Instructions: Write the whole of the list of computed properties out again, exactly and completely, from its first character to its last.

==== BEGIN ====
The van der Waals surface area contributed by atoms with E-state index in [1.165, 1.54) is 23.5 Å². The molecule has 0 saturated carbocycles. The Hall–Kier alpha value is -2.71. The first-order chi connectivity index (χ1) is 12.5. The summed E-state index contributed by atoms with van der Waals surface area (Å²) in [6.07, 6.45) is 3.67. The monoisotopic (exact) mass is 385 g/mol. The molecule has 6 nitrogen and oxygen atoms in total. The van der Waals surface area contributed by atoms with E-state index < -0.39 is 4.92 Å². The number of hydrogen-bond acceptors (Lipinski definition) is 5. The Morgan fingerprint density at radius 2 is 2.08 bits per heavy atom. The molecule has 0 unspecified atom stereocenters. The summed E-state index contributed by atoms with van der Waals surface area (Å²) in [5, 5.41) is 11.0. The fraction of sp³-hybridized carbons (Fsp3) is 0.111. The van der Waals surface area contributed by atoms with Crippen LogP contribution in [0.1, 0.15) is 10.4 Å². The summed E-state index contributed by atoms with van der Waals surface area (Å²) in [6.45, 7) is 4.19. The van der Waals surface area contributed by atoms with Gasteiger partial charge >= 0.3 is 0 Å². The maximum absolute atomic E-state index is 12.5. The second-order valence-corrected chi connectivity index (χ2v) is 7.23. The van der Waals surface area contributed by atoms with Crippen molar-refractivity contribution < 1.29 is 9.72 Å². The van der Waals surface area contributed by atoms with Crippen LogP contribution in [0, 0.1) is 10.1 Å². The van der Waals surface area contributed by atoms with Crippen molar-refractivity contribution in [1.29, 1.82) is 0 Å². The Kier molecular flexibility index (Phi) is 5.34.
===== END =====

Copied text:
The van der Waals surface area contributed by atoms with E-state index in [1.165, 1.54) is 23.5 Å². The molecule has 0 saturated carbocycles. The Hall–Kier alpha value is -2.71. The first-order chi connectivity index (χ1) is 12.5. The summed E-state index contributed by atoms with van der Waals surface area (Å²) in [6.07, 6.45) is 3.67. The monoisotopic (exact) mass is 385 g/mol. The molecule has 6 nitrogen and oxygen atoms in total. The van der Waals surface area contributed by atoms with E-state index < -0.39 is 4.92 Å². The number of hydrogen-bond acceptors (Lipinski definition) is 5. The Morgan fingerprint density at radius 2 is 2.08 bits per heavy atom. The molecule has 0 unspecified atom stereocenters. The summed E-state index contributed by atoms with van der Waals surface area (Å²) in [5, 5.41) is 11.0. The fraction of sp³-hybridized carbons (Fsp3) is 0.111. The van der Waals surface area contributed by atoms with Crippen LogP contribution in [0.1, 0.15) is 10.4 Å². The summed E-state index contributed by atoms with van der Waals surface area (Å²) in [6.45, 7) is 4.19. The van der Waals surface area contributed by atoms with Gasteiger partial charge >= 0.3 is 0 Å². The maximum absolute atomic E-state index is 12.5. The second-order valence-corrected chi connectivity index (χ2v) is 7.23. The van der Waals surface area contributed by atoms with Crippen molar-refractivity contribution < 1.29 is 9.72 Å². The van der Waals surface area contributed by atoms with Crippen LogP contribution in [0, 0.1) is 10.1 Å². The van der Waals surface area contributed by atoms with Crippen molar-refractivity contribution in [1.29, 1.82) is 0 Å². The Kier molecular flexibility index (Phi) is 5.34.